Dina Sleiman. Dauntless. Minneapolis: Bethany House Publishers, 2015. See here to buy the book.
Dauntless is the first book of the Valiant Heart series. I decided to read it and the second book (Chivalrous) because I requested a review copy of the third book of the series, entitled Courageous. I just now received it. I wanted to get caught up, just in case the third book presumes knowledge of the previous two books. I also wanted to become accustomed to the author’s writing style. And I was in a medieval mood. It’s a good change of pace!
Dauntless is set in England in the early thirteenth century. John is King of England. And he is a tyrant! There was hope that he would respect the rights of the land-owners and limit his own power after the Magna Carta. No such luck!
Lady Merry Ellison’s father, a baron, committed treason against King John, so John killed him and destroyed his house and his village. Merry was driven into the forest with other survivors, and they became like Robin Hood and his merry men, trying to survive through theft. They become known as the Ghosts of Farthingdale Forest.
Merry grew up with Timothy Grey, and they were friends, maybe even more. Timothy is now the assistant to the Earl of Wyndeshire. Although the Earl thinks that John has gone too far, at times, the Earl dutifully carries out John’s wishes. The Earl expects Timothy to apprehend the Ghosts of Farthingdale Forest and bring them to justice. What will Timothy do when he finds that Merry is the leader of the group?
There are other significant characters. There is another John, who is a servant of the Earl, and is actually the Earl’s illegitimate son. He resents Timothy because his father likes Timothy more, and Timothy lives in more comfort. There is also Allen, who is the spiritual leader of the Ghosts. He was taught to read by a local priest. Allen is infatuated with Merry.
Merry really struggles with her faith, on account of what she has experienced, and the political abuses of religion that she has observed. She wrestles with the question of God’s character and thinks about the type of God she wants to believe in. She, and others, come to believe that God must be looking out for the Ghosts, since they have survived for so long.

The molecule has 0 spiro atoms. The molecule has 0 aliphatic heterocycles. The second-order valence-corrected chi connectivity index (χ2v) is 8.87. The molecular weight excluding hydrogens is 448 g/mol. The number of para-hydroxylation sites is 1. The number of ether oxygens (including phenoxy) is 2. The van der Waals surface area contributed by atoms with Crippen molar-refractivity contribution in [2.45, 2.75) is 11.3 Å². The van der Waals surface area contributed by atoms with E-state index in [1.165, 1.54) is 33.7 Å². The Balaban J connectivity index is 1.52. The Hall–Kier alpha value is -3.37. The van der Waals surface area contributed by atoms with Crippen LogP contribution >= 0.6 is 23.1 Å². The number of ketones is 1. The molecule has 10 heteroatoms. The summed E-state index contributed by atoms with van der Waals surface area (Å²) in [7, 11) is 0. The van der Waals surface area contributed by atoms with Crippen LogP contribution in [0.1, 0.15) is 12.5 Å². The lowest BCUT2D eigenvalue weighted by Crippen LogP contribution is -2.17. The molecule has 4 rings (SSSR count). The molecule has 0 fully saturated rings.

Political debates also enter the picture. Timothy disapproves of what King John did to Merry’s family and village, but he feels that he has to obey the King, due to the King’s brutality, the pope’s approval of the King (at that point), and the Scriptural requirement that people obey their rulers (Romans 13). Merry strongly disagrees. And Allen holds out some hope that Prince Louis of France, who wants to be the King of England, would be a better ruler than John in his treatment of the English people, a people who are not Louis’ own.
There is also some ethical wrestling, as the Ghosts struggle with wanting to please God, yet resorting to theft to meet their needs.
The book was elegantly written, in terms of its prose. The prose was formal, yet understandable. The book would have been better had it had more political, religious, and ethical debates. The book also should have included more detail about what exactly Merry’s father did, maybe a flashback, for that would have helped the reader to know Merry better, and it would have rounded out the story more.
Dina Sleiman includes an appendix in which she discusses the historical plausibility of her story. That was informative. She even says that things were more complex than King John being a villain.
I started the next book of the series, Chivalrous, and it actually has some of the characters from the first book. So far, it seems that one can follow Chivalrous without having read the first book, but reading the first book can still enhance one’s appreciation of the second one.